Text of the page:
An Eagles source emphasized Friday night that Arrington will have to pass a physical, or the trade becomes LB Joe Mays for a 2012 sixth-round pick. Agent J.R. Rickert said today that Arrington is healthy and will help the Eagles.

"He's a good runner," Eagles coach Andy Reid said. "He's tough, he's elusive, he's got good hands -- he's a good catcher."

Washngton turns 31 Aug. 21. He is a large, possession-type receiver (6-3, 218), who has been a good special teams player, Reid noted, while playing for the Bengals (2003-2006), the Patriots (2007-2008) and the Ravens (2009). With draftee Riley Cooper already threatening his roster spot, Hank Baskett probably didn't need to see Washington heading his way. Washington caught 34 passes last season for Baltimore, gaining 431 yards.

Meanwhile, today's morning session was spirited, with at least a couple of fights. The most entertaining erupted when Cooper, the fifth-round rookie from Florida, reacted to contact from Ellis Hobbs that Cooper felt was beyond the 5-yard limit by shoving Hobbs, who came right back at him. Cooper is 6-3, 222, Hobbs is 5-9, 195, so middle linebacker Stewart Bradley -- exercising that leadership of the D the coaches have been touting -- came flying in and blindsided Cooper, an act that brought several other players into the scrum on both sides, but it was quickly sorted out. Bradley was given a game misconduct and the offense went on a five-minute power play. (Not really, I made that part up.)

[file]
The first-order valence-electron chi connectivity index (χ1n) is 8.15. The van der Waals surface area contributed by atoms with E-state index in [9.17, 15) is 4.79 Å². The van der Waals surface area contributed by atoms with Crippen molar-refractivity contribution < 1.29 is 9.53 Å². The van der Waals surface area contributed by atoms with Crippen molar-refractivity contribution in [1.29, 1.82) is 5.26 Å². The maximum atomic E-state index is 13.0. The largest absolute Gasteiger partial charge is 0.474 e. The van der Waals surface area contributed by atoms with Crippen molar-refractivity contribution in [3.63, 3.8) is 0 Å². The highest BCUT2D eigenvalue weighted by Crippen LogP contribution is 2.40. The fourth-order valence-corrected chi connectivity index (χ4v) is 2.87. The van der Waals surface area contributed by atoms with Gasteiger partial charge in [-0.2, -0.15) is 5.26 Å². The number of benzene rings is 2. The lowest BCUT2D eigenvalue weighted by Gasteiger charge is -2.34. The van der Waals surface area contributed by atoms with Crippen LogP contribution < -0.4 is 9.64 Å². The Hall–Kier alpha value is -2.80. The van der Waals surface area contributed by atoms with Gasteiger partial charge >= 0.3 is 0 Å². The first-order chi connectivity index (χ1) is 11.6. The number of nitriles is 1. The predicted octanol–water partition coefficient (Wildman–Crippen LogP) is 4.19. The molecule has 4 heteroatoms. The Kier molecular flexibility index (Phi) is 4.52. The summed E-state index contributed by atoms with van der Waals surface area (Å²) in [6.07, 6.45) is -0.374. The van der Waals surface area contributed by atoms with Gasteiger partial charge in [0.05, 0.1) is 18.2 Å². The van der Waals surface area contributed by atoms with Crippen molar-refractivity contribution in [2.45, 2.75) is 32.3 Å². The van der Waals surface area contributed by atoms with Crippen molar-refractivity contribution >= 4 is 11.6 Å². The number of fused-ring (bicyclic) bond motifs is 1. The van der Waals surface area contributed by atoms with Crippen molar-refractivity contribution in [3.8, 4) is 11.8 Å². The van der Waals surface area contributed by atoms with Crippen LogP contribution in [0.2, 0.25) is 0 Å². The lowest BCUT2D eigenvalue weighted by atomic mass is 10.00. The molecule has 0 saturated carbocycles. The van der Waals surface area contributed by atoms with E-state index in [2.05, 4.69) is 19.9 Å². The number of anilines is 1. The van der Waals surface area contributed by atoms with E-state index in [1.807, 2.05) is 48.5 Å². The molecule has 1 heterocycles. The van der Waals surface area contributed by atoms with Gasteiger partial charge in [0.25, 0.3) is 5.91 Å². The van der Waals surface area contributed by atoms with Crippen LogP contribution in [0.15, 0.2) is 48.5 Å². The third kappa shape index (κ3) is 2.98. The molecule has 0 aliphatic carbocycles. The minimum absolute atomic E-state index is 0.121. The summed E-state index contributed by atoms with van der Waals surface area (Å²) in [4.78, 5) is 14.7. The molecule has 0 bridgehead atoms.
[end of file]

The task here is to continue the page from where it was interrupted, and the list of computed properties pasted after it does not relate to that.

"Ellis is like, 110 pounds, so I gotta watch out for him," Bradley said later. "That’s just camp. It gets hot. You get camp highlighttired. Tempers flare, and it’s fun. I don’t mind it. I’m sure everyone’s cool and shaking hands afterwards, but that’s just kinda the way it goes.”

The other combatants concurred.

"We had a little talk afterward. I gave him a little shove, and he didn’t like it. So, it’s over. We’re good,” Cooper said. I don’t go out there with that attitude. I’m an easygoing guy, man. But yeah, I’m not gonna take any crap from nobody. He’s a good dude, though. He didn’t mean anything by it. I didn’t mean anything by it, and it’s in the past ...
I don’t go out there with that attitude. I’m an easygoing guy, man. But yeah, I’m not gonna take any crap from nobody. He’s a good dude, though. He didn’t mean anything by it. I didn’t mean anything by it, and it’s in the past.”

Hobbs, a colorful talker, had more to say.